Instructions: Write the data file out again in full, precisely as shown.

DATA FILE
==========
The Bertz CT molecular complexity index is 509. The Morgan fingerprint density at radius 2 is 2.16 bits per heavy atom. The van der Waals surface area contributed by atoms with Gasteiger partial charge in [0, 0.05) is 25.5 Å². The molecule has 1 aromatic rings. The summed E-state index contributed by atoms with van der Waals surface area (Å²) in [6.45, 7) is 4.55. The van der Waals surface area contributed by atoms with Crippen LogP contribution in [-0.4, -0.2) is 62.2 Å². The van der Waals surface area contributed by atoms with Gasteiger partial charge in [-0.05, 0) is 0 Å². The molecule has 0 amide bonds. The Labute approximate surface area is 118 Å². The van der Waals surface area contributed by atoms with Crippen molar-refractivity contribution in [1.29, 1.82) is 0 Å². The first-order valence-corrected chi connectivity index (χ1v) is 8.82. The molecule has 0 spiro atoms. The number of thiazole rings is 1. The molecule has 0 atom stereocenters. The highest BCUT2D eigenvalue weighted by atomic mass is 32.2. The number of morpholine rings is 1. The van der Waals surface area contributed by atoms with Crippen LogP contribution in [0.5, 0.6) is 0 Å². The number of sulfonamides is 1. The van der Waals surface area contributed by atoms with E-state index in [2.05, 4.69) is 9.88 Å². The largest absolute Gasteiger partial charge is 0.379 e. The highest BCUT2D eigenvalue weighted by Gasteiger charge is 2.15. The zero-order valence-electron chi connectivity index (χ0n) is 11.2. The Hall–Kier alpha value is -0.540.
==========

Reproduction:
The Bertz CT molecular complexity index is 509. The Morgan fingerprint density at radius 2 is 2.16 bits per heavy atom. The van der Waals surface area contributed by atoms with Gasteiger partial charge in [0, 0.05) is 25.5 Å². The molecule has 1 aromatic rings. The summed E-state index contributed by atoms with van der Waals surface area (Å²) in [6.45, 7) is 4.55. The van der Waals surface area contributed by atoms with Crippen LogP contribution in [-0.4, -0.2) is 62.2 Å². The van der Waals surface area contributed by atoms with Gasteiger partial charge in [-0.05, 0) is 0 Å². The molecule has 0 amide bonds. The Labute approximate surface area is 118 Å². The van der Waals surface area contributed by atoms with Crippen molar-refractivity contribution in [1.29, 1.82) is 0 Å². The first-order valence-corrected chi connectivity index (χ1v) is 8.82. The molecule has 0 spiro atoms. The number of thiazole rings is 1. The molecule has 0 atom stereocenters. The highest BCUT2D eigenvalue weighted by atomic mass is 32.2. The number of morpholine rings is 1. The van der Waals surface area contributed by atoms with Crippen LogP contribution in [0.5, 0.6) is 0 Å². The number of sulfonamides is 1. The van der Waals surface area contributed by atoms with E-state index in [2.05, 4.69) is 9.88 Å². The largest absolute Gasteiger partial charge is 0.379 e. The highest BCUT2D eigenvalue weighted by Gasteiger charge is 2.15. The zero-order valence-electron chi connectivity index (χ0n) is 11.2. The Hall–Kier alpha value is -0.540.